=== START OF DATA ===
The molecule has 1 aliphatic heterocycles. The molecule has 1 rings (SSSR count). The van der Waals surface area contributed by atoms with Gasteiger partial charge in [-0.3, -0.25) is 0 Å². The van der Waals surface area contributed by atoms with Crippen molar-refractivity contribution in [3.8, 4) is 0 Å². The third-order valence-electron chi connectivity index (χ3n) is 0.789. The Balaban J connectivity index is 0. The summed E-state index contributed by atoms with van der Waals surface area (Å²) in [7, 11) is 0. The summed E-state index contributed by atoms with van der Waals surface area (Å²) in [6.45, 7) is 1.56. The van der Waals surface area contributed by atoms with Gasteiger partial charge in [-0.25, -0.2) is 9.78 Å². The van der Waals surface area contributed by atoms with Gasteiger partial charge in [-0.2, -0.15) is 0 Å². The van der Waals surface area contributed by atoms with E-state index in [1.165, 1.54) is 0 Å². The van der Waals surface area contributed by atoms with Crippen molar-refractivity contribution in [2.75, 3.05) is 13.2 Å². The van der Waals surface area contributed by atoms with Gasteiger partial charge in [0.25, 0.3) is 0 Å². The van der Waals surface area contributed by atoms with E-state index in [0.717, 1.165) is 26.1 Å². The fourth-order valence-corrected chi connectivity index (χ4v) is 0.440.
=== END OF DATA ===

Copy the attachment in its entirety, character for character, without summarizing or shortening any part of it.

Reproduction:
The molecule has 1 aliphatic heterocycles. The molecule has 1 rings (SSSR count). The van der Waals surface area contributed by atoms with Gasteiger partial charge in [-0.3, -0.25) is 0 Å². The van der Waals surface area contributed by atoms with Crippen molar-refractivity contribution in [3.8, 4) is 0 Å². The third-order valence-electron chi connectivity index (χ3n) is 0.789. The Balaban J connectivity index is 0. The summed E-state index contributed by atoms with van der Waals surface area (Å²) in [7, 11) is 0. The summed E-state index contributed by atoms with van der Waals surface area (Å²) in [6.45, 7) is 1.56. The van der Waals surface area contributed by atoms with Gasteiger partial charge in [-0.25, -0.2) is 9.78 Å². The van der Waals surface area contributed by atoms with Gasteiger partial charge in [-0.2, -0.15) is 0 Å². The van der Waals surface area contributed by atoms with E-state index in [1.165, 1.54) is 0 Å². The van der Waals surface area contributed by atoms with Crippen molar-refractivity contribution in [2.75, 3.05) is 13.2 Å². The van der Waals surface area contributed by atoms with Gasteiger partial charge in [0.25, 0.3) is 0 Å². The van der Waals surface area contributed by atoms with E-state index in [0.717, 1.165) is 26.1 Å². The fourth-order valence-corrected chi connectivity index (χ4v) is 0.440.